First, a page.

Monday, November 11, 2013



To many this has only one meaning but to me it has broad and eventful consequences. So many of us forget to ask, afraid of what we might hear and of course we never tell for fear of ridicule.

When was the last time you asked your wife, child, neighbor, friend or co-worker how they were and really meant it? Many of us have little or no idea what needs may be silently begged for and yet go unheard. Do we know what makes all those in and around our lives tick, smile, or fear? No, that’s the answer.

Wives become that woman who does, but inside may have a siren screaming for attention that goes unnoticed. It can be so simple, a warm meaningful hug could be all that is needed and yet missed.

Children grow up so fast, they are known to form their own ideas, most of which remain known only to them. Children fear being made fun of or laughed at. They are, after all, just children. What do they know?

Neighbors are those people who live next door or down the block. You wave or smile at neighbors but have little in common with them. Going out of your way can be painful. Can you remember the last time you asked a neighbor how they were? Have you ever asked a person living down the block if they needed anything or could use a shoulder to lean on? No, the answer is probably not.

Co-workers are people who fulfill duties, come and go and have little connection with anyone unless they get fired or their time is cut. In anger, we usually find answers to questions we didn't want to ask. For many who hope issues will just go away, their silence is not an easy way to avoid problems. Sadly, in many cases it doesn’t.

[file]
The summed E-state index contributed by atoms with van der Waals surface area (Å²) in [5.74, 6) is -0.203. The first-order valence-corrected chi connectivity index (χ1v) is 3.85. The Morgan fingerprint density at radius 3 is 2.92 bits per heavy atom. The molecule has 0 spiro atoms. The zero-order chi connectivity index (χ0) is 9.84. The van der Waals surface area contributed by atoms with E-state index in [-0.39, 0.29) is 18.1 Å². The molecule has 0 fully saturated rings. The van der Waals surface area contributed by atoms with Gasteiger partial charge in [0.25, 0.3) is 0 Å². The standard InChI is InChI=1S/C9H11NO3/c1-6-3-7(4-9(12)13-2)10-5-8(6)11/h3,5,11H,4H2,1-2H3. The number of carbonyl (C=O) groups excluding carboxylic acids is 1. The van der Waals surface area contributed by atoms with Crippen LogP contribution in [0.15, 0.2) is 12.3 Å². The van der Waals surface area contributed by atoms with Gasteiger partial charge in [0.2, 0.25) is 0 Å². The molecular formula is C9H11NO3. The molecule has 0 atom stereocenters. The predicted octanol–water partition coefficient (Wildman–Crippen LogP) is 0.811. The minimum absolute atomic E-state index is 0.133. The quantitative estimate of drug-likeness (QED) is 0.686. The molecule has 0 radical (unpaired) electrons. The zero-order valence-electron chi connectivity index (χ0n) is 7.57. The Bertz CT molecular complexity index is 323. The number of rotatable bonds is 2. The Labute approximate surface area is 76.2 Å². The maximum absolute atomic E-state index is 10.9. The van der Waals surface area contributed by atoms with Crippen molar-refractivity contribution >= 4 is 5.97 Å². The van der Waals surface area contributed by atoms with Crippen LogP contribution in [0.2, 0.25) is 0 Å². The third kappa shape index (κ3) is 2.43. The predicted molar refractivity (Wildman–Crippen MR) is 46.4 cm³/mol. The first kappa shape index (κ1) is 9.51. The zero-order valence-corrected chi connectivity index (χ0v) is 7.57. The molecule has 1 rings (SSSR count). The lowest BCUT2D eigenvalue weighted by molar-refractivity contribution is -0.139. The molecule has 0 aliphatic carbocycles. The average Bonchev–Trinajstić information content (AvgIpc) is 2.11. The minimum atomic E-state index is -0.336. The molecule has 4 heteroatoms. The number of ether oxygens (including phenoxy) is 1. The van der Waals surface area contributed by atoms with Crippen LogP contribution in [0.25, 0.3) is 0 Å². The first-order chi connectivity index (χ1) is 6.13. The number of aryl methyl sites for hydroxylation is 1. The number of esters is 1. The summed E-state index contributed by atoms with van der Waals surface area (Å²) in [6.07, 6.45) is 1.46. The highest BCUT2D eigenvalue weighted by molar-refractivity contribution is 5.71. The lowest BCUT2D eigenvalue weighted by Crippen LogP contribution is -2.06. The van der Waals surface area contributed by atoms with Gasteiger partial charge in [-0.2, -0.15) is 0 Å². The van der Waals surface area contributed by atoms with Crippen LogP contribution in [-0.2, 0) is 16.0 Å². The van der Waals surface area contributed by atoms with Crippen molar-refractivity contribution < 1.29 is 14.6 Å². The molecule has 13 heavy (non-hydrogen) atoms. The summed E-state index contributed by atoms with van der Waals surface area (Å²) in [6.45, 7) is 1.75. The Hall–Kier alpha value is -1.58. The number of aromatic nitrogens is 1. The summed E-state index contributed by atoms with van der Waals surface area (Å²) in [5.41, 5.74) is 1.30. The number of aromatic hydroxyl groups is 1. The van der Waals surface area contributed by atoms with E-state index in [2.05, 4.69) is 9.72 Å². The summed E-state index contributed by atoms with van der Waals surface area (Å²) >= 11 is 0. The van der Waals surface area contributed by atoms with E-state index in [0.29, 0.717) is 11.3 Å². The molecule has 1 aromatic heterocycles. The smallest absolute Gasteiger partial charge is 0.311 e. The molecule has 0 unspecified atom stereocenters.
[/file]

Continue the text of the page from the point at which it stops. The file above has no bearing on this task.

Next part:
So much of our misery could be avoided if we spent a little time to explore things before we dove in and asked a few simple questions that might offend or create an argument. If we asked with sincerity, lives could change, and sad end results could be altered. We don’t ask because we don’t want to take the time required to follow through and do it in an honest and heartfelt way. We are afraid what is heard might take longer to deal with or solve or, God forbid, requires more time and we don’t want to part with our precious time, so ultimately we don’t ask.

It’s a bit scary when you wonder how many men don’t really know their wives or girlfriends. At times, men have no real idea what makes their mates inner engine purr. It takes both men and women years to realize the opposite sex is different inside and out. The discrepancy goes much deeper than sex, sports or leisure activities. The unknown in many cases is deep and even terrifying, and why few dare to explore. Sometimes its just easier to separate than deal with unknown issues that if talked out, questions asked, and secrets shared could alter both lives in unexpected and totally fulfilled ways. Few ask or tell and thats too bad.

Working with children is always a difficult task. Even when best efforts are used it can backfire and make matters worse. Without having an abundance of patience, you can expect failure to raise its ugly head. Few mothers and fathers really get to know their children. The little tykes are babies one minute and teenagers the next. They sprout unexpectedly, grow out of their clothes too fast, and before you know it they suddenly have adult type opinions of things you didn’t even think they knew about. Some children even have to audacity to explore a different faith than yours, disagree with their families in-house politics and change views on just about everything that started within the safety of their initial four walls. Kids can be difficult, moody, argumentative, and even downright ornery. They may use drugs, start smoking, or become loose with their sexuality. Many do this quietly and totally without guidance. Many parents are clueless and shocked when a discovery is made. Some parents are so afraid to hear the reasons for such rebellion they refuse to acknowledge it exists and choose to look the other way.